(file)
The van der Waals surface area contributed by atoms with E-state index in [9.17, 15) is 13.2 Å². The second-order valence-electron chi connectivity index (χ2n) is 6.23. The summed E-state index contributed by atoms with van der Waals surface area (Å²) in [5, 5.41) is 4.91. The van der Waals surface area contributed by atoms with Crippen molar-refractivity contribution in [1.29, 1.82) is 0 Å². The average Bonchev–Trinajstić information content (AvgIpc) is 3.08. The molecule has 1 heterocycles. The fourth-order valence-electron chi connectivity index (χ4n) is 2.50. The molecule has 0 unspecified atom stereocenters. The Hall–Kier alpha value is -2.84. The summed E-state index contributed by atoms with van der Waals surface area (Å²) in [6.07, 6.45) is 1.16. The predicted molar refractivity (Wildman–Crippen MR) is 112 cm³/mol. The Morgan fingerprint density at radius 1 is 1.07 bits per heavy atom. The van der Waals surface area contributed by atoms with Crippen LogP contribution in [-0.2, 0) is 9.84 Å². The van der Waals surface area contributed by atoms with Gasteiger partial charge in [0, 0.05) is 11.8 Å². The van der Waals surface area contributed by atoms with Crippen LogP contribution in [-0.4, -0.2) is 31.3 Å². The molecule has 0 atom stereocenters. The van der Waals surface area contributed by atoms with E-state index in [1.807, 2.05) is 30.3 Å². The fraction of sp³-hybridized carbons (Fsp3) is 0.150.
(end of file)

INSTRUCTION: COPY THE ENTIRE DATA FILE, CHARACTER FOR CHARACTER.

The van der Waals surface area contributed by atoms with E-state index in [9.17, 15) is 13.2 Å². The second-order valence-electron chi connectivity index (χ2n) is 6.23. The summed E-state index contributed by atoms with van der Waals surface area (Å²) in [5, 5.41) is 4.91. The van der Waals surface area contributed by atoms with Crippen molar-refractivity contribution in [1.29, 1.82) is 0 Å². The average Bonchev–Trinajstić information content (AvgIpc) is 3.08. The molecule has 1 heterocycles. The fourth-order valence-electron chi connectivity index (χ4n) is 2.50. The molecule has 0 unspecified atom stereocenters. The Hall–Kier alpha value is -2.84. The summed E-state index contributed by atoms with van der Waals surface area (Å²) in [6.07, 6.45) is 1.16. The predicted molar refractivity (Wildman–Crippen MR) is 112 cm³/mol. The Morgan fingerprint density at radius 1 is 1.07 bits per heavy atom. The van der Waals surface area contributed by atoms with Crippen LogP contribution in [-0.2, 0) is 9.84 Å². The van der Waals surface area contributed by atoms with Gasteiger partial charge in [0, 0.05) is 11.8 Å². The van der Waals surface area contributed by atoms with Crippen LogP contribution in [-0.4, -0.2) is 31.3 Å². The molecule has 0 atom stereocenters. The van der Waals surface area contributed by atoms with E-state index in [1.807, 2.05) is 30.3 Å². The fraction of sp³-hybridized carbons (Fsp3) is 0.150.